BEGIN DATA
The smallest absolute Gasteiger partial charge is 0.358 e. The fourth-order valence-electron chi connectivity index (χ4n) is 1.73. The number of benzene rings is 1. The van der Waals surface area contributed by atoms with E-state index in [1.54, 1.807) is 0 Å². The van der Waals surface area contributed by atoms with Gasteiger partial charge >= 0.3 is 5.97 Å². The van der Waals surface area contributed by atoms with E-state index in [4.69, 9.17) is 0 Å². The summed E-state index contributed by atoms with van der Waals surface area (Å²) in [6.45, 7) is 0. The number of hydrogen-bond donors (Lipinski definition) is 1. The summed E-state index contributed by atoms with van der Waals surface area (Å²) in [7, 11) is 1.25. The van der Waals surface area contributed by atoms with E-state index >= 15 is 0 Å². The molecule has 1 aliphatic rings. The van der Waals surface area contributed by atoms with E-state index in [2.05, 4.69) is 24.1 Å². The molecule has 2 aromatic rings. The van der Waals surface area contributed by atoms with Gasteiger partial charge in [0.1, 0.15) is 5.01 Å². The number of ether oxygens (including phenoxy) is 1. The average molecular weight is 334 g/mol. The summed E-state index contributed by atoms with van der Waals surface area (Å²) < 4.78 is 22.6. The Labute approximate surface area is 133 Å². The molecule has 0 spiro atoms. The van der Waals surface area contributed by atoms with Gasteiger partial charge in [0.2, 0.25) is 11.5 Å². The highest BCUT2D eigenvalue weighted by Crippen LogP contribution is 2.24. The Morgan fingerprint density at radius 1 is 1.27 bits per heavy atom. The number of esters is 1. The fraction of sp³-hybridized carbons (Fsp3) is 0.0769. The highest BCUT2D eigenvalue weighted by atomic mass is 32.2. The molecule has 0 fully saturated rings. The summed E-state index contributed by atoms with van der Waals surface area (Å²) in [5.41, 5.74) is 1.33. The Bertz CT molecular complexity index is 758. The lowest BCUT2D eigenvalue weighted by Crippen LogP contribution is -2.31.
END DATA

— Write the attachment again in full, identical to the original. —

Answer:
The smallest absolute Gasteiger partial charge is 0.358 e. The fourth-order valence-electron chi connectivity index (χ4n) is 1.73. The number of benzene rings is 1. The van der Waals surface area contributed by atoms with E-state index in [1.54, 1.807) is 0 Å². The van der Waals surface area contributed by atoms with Gasteiger partial charge >= 0.3 is 5.97 Å². The van der Waals surface area contributed by atoms with E-state index in [4.69, 9.17) is 0 Å². The summed E-state index contributed by atoms with van der Waals surface area (Å²) in [6.45, 7) is 0. The number of hydrogen-bond donors (Lipinski definition) is 1. The summed E-state index contributed by atoms with van der Waals surface area (Å²) in [7, 11) is 1.25. The van der Waals surface area contributed by atoms with E-state index >= 15 is 0 Å². The molecule has 1 aliphatic rings. The van der Waals surface area contributed by atoms with E-state index in [2.05, 4.69) is 24.1 Å². The molecule has 2 aromatic rings. The van der Waals surface area contributed by atoms with Gasteiger partial charge in [0.1, 0.15) is 5.01 Å². The number of ether oxygens (including phenoxy) is 1. The average molecular weight is 334 g/mol. The summed E-state index contributed by atoms with van der Waals surface area (Å²) < 4.78 is 22.6. The Labute approximate surface area is 133 Å². The molecule has 0 spiro atoms. The van der Waals surface area contributed by atoms with Gasteiger partial charge in [0.2, 0.25) is 11.5 Å². The highest BCUT2D eigenvalue weighted by Crippen LogP contribution is 2.24. The Morgan fingerprint density at radius 1 is 1.27 bits per heavy atom. The number of esters is 1. The fraction of sp³-hybridized carbons (Fsp3) is 0.0769. The highest BCUT2D eigenvalue weighted by atomic mass is 32.2. The molecule has 0 fully saturated rings. The summed E-state index contributed by atoms with van der Waals surface area (Å²) in [5.41, 5.74) is 1.33. The Bertz CT molecular complexity index is 758. The lowest BCUT2D eigenvalue weighted by Crippen LogP contribution is -2.31.